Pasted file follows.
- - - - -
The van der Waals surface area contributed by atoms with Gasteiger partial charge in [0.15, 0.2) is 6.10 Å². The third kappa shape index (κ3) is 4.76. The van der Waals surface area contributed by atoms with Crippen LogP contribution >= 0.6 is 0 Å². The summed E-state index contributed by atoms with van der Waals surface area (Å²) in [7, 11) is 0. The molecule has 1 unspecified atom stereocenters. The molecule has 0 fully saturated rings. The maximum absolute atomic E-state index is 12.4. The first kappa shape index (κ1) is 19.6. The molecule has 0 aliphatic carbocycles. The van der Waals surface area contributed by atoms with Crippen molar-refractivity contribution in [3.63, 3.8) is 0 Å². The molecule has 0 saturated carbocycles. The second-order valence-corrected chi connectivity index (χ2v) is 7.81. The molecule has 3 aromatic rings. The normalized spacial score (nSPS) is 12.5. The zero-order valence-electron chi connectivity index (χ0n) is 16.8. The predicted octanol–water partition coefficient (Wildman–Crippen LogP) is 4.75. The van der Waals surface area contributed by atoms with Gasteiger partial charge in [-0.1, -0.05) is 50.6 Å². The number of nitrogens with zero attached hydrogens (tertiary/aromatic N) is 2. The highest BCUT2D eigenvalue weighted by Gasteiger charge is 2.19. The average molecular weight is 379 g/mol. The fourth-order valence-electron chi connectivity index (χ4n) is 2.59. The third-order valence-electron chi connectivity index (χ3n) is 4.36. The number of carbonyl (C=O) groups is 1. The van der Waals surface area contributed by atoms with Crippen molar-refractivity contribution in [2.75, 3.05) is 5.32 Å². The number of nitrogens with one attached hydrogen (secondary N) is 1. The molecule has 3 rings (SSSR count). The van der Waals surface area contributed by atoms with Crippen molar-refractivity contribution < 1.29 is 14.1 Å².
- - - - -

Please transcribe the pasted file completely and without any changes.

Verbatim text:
The van der Waals surface area contributed by atoms with Gasteiger partial charge in [0.15, 0.2) is 6.10 Å². The third kappa shape index (κ3) is 4.76. The van der Waals surface area contributed by atoms with Crippen LogP contribution >= 0.6 is 0 Å². The summed E-state index contributed by atoms with van der Waals surface area (Å²) in [7, 11) is 0. The molecule has 1 unspecified atom stereocenters. The molecule has 0 fully saturated rings. The maximum absolute atomic E-state index is 12.4. The first kappa shape index (κ1) is 19.6. The molecule has 0 aliphatic carbocycles. The van der Waals surface area contributed by atoms with Crippen molar-refractivity contribution in [3.63, 3.8) is 0 Å². The molecule has 0 saturated carbocycles. The second-order valence-corrected chi connectivity index (χ2v) is 7.81. The molecule has 3 aromatic rings. The normalized spacial score (nSPS) is 12.5. The zero-order valence-electron chi connectivity index (χ0n) is 16.8. The predicted octanol–water partition coefficient (Wildman–Crippen LogP) is 4.75. The van der Waals surface area contributed by atoms with Gasteiger partial charge in [-0.1, -0.05) is 50.6 Å². The number of nitrogens with zero attached hydrogens (tertiary/aromatic N) is 2. The highest BCUT2D eigenvalue weighted by Gasteiger charge is 2.19. The average molecular weight is 379 g/mol. The fourth-order valence-electron chi connectivity index (χ4n) is 2.59. The third-order valence-electron chi connectivity index (χ3n) is 4.36. The number of carbonyl (C=O) groups is 1. The van der Waals surface area contributed by atoms with Crippen molar-refractivity contribution in [2.75, 3.05) is 5.32 Å². The number of nitrogens with one attached hydrogen (secondary N) is 1. The molecule has 3 rings (SSSR count). The van der Waals surface area contributed by atoms with Crippen molar-refractivity contribution < 1.29 is 14.1 Å².